He had not attended the hearing as he was looking after his ailing father in Scotland; Mr McCadden also has a long-term medical condition. He says he did not receive the notification of the forfeiture hearing.
LKP has spoken to one of the solicitors involved to understand how matters could have unravelled to the degree that Mr McCadden had the lease of his flat forfeited and a possession order granted to his neighbour.
The tribunal ruling said: “The tribunal is satisfied that the Respondent [Mr McCadden] has taken an informed decision not to engage with these proceedings.”
Dr Malik, who was represented by a property manager, told the tribunal that she had had an “excellent relationship with the two previous upstairs tenants”.
The tribunal made a site inspection but could not gain access to Mr McCadden’s maisonette. But it was satisfied that “a new bathroom, kitchen and central heating have been installed”.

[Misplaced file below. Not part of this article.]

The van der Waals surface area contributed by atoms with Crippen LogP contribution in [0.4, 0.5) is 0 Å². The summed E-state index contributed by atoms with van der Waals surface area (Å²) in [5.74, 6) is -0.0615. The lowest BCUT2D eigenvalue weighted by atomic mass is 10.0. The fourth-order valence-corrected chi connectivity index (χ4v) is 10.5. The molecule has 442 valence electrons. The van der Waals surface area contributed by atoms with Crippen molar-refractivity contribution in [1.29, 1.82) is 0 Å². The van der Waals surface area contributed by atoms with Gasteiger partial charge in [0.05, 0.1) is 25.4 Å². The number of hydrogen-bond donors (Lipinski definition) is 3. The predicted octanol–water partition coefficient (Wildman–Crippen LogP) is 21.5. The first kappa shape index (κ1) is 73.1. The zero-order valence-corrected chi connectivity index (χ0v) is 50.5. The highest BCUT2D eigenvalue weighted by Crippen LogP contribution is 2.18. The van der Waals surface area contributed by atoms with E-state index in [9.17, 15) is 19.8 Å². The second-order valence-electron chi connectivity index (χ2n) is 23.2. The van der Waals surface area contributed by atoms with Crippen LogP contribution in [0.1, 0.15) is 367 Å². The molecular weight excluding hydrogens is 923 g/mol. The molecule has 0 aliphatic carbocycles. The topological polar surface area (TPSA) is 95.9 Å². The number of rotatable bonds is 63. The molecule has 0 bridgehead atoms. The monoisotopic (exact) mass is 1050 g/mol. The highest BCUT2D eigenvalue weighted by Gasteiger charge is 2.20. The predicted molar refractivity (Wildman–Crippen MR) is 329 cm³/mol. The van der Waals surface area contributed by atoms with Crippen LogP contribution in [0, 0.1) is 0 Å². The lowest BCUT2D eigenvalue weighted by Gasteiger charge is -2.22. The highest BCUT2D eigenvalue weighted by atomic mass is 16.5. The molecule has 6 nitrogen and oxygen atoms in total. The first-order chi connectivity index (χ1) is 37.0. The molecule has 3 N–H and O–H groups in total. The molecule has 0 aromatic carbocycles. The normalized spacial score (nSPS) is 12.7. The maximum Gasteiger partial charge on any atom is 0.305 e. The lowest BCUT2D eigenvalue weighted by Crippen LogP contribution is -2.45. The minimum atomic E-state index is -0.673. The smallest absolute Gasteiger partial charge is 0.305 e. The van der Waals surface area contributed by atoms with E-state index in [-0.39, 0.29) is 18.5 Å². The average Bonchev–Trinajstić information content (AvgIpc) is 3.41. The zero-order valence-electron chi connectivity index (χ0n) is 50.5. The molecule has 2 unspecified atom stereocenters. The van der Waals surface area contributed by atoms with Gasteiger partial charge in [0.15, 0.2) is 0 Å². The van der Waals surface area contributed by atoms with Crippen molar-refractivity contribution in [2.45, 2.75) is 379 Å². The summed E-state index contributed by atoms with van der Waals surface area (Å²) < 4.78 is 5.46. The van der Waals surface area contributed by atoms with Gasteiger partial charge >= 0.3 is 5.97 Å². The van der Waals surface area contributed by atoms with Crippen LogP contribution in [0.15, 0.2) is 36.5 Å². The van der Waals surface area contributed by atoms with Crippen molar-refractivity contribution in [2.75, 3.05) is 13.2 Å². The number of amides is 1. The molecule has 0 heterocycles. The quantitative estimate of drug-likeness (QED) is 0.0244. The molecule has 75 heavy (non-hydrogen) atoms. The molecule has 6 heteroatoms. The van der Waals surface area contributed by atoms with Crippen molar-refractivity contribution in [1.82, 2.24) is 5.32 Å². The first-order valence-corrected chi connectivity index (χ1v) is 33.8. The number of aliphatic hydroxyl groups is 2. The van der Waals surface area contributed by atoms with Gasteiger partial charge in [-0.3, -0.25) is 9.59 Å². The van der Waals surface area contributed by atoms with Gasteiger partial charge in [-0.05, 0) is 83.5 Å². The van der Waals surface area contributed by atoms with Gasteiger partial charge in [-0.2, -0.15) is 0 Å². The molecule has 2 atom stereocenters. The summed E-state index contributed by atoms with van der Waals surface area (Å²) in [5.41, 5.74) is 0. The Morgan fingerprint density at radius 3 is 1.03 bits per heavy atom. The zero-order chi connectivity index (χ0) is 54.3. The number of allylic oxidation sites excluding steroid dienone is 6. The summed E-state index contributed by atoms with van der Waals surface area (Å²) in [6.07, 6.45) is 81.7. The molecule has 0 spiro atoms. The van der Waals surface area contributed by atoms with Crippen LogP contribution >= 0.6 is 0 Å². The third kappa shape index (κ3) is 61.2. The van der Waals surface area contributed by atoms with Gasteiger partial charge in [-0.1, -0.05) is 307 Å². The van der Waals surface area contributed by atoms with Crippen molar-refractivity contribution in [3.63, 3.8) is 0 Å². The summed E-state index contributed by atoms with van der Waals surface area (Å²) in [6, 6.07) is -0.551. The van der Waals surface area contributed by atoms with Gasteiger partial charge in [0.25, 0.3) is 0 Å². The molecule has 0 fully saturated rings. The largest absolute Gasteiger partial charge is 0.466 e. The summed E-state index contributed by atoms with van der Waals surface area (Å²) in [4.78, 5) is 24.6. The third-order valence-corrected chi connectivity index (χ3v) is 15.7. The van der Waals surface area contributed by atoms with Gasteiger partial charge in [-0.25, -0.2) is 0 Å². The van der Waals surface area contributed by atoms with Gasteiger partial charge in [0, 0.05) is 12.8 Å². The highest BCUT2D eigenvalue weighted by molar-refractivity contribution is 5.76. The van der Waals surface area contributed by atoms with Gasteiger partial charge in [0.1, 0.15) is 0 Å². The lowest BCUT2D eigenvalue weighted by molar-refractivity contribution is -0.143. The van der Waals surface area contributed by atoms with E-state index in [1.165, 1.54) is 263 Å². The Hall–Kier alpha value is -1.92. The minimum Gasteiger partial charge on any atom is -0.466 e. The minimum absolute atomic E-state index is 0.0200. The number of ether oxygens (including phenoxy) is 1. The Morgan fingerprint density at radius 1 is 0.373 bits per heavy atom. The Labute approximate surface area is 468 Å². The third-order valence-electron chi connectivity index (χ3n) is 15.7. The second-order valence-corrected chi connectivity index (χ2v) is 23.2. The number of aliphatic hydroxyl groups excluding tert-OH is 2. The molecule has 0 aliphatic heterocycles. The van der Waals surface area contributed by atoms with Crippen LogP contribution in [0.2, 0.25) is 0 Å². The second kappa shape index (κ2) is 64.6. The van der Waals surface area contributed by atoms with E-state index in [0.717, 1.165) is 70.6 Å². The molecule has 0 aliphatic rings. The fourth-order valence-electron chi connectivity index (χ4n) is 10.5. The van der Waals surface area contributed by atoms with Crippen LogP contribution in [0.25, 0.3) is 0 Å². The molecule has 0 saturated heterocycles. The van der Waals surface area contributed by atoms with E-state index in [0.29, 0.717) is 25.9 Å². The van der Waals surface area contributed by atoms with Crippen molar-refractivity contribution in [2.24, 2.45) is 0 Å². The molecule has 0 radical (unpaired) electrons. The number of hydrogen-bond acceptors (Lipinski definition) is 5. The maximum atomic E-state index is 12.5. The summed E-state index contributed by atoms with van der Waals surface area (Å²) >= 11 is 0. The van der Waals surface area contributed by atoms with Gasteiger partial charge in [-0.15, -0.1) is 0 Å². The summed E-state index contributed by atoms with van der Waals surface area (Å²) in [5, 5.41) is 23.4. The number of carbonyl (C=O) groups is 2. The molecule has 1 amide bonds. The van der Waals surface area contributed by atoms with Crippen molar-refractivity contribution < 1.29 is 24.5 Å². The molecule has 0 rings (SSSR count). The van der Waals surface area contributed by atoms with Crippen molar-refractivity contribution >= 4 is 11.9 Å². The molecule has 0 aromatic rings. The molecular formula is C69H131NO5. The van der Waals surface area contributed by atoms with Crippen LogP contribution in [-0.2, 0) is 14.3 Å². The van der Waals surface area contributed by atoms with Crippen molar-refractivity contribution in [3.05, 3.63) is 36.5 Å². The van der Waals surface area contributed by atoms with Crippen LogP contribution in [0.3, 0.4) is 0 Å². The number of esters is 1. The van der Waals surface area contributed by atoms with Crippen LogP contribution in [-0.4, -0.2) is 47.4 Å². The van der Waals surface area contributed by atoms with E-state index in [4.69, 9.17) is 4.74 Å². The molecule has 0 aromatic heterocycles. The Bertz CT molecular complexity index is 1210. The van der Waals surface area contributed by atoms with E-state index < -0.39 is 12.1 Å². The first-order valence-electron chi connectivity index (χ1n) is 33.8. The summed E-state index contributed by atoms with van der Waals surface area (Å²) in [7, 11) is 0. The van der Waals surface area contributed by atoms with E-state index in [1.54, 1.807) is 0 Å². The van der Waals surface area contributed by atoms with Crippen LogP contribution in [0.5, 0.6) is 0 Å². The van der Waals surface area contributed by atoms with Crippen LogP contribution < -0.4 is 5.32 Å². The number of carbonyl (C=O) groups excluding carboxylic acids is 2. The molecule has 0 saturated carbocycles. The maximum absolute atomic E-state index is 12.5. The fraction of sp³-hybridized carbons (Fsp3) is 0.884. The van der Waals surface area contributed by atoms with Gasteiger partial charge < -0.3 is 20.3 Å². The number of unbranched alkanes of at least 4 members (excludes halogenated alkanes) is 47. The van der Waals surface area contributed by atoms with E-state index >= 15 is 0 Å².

Holes had been made in external walls and a new flue cut near a plastic gutter, and there were “redundant flue holes from the old boiler”.
Floorboards, toilet and radiators – “landlord’s fixtures” – had also been removed.
Mr McCadden had also rendered the front wall. The tribunal said: “This wall is not part of his demise. He had no right to do this.”
The works caused cracks in the downstairs flat and dust. Building waste was left in the front garden” “The rubble has included a toilet,” said the tribunal.
“The works have been executed without any regard to the impact on the ground floor flat.”